shannon_a: (Default)
Just finished Saturnalia, the fifth of the SPQR books by John Maddox Roberts. I checked it out from the library and, alas, it had the faint smell of Lysol on all its pages. The trials and travails of library books!

Back to Rome! And some variety in the series. Our hero, Decius, is starting to get some respect from his peers. His father actually calls him in to look into this murder, the apparent poisoning of one of his kinsmen. Though we do get some of the same 'ole "we can't prosecute because of politics", when Decius actually figures out what's going on in the end ... he takes things into his own hands. It's good to see both the evolution of Decius' character and his relation with others.

There's also a surprising amount of continuity. A lot of the situation and the mystery comes out of setup in earlier books. I kinda wished I remember them better ...
shannon_a: (Default)
Read the first SPQR short today. At 17 pages long, it was scarcely worth getting the book from the library. It was a tight little murder mystery set directly after the previous book, as Decius heads back from Alexandria.

I vaguely considered paging through the huge mass of other stories in Classical Whodunnits and finally decided that I'd do better to look at reviews or recommendations when and if I want another mystery series. So, with the 17 pages read, the book is going back to the Library.
shannon_a: (Default)
Just finished The Day of the Muses, which is the fourth SPRQ book by John Roberts.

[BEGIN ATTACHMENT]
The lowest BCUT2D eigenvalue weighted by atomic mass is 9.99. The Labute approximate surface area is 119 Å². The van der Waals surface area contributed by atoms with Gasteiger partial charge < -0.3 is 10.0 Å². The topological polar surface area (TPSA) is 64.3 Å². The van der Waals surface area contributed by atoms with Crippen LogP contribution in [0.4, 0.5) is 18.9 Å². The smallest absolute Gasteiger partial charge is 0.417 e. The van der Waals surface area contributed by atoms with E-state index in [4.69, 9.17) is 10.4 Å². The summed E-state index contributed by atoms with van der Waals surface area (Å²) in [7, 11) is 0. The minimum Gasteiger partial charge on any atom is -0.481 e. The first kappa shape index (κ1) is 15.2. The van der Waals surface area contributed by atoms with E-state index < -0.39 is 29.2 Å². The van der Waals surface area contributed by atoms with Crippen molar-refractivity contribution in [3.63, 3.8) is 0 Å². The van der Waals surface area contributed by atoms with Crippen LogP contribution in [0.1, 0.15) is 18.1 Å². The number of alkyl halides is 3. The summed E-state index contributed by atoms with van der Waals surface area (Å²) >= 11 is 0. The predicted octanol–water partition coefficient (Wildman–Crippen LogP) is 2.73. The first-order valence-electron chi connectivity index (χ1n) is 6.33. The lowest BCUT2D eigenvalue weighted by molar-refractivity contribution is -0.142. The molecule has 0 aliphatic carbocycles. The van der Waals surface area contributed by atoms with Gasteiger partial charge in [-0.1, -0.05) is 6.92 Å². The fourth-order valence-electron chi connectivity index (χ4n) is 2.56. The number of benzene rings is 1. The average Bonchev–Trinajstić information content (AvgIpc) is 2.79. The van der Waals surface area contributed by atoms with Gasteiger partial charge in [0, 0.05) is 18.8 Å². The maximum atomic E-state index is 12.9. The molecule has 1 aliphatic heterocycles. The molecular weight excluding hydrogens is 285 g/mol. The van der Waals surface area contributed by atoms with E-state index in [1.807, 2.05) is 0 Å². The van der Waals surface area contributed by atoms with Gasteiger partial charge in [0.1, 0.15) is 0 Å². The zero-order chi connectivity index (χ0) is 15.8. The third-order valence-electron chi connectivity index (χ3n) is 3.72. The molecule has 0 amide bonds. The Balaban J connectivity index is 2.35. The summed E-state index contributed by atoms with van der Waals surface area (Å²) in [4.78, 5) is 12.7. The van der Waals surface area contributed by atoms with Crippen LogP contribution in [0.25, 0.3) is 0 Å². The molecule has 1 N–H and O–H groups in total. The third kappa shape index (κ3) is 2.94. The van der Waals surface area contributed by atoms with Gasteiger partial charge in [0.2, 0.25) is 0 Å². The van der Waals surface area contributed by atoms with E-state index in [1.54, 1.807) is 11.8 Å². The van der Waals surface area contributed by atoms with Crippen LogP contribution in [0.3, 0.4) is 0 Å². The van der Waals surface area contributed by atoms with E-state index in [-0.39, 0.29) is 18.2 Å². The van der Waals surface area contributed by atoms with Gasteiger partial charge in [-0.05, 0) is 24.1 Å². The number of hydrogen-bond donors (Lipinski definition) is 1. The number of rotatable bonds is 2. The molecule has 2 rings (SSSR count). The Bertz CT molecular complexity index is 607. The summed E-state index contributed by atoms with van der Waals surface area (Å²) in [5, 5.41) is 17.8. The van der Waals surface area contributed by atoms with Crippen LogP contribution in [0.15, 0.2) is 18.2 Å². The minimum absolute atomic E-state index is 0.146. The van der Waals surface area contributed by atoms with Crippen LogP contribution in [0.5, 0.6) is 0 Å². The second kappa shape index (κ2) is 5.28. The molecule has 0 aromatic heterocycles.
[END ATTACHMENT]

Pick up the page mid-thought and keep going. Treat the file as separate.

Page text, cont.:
It was a very nice change-of-pace book because it took place in Alexandria (Egypt) rather than Rome. Decius still had his typical problems of facing disbelief or indifference from his Romans peers, but at least the Egyptian King was somewhat more interested (while not drunk). Mind you, the main villain got away, as ever, because of political influence--but this time Decius assures us that in 12 years' time he's going to get his (because Decius writes from the future, sometime after the fall of the Republic).

It was also neat to see this series move entirely into the time of Rome (the TV series) as we hear that the Triumvirate is sectioning up the world over on the other side of the Mediterranean.

Another fun little read.

Edit: Figured I was done with SPQR for the year, but I see that the next chronological story is a short story, so I've ordered Classical Whodunnits through LINK+ before I forget. I'll have to read about the other authors within, when I get it, and see if any are worth reading ...
shannon_a: (Default)
Finished off SPQR III today. This is third book in the series of Roman mysteries that I started reading earlier this year.

It indeed was much like the others (as Mary had promised was true of the series): Decius starts looking into a murder and (the semi-spoilers start here) finds out that major figures in Rome are involved and despite that he continues working away on the problem though he's in way over his head (politically).

This book was interesting in that Decius never got to make his accusations of guilt. Instead he's run out of Rome by, well, elephants. That was a bit different from the others in the series and a relatively brave way to end the book.

I also like the fact that we're seeing some increasing continuity, as Julius Caesar has taken an interest both in Decius' abilities and his romantic future. It'll be interesting to see where that goes.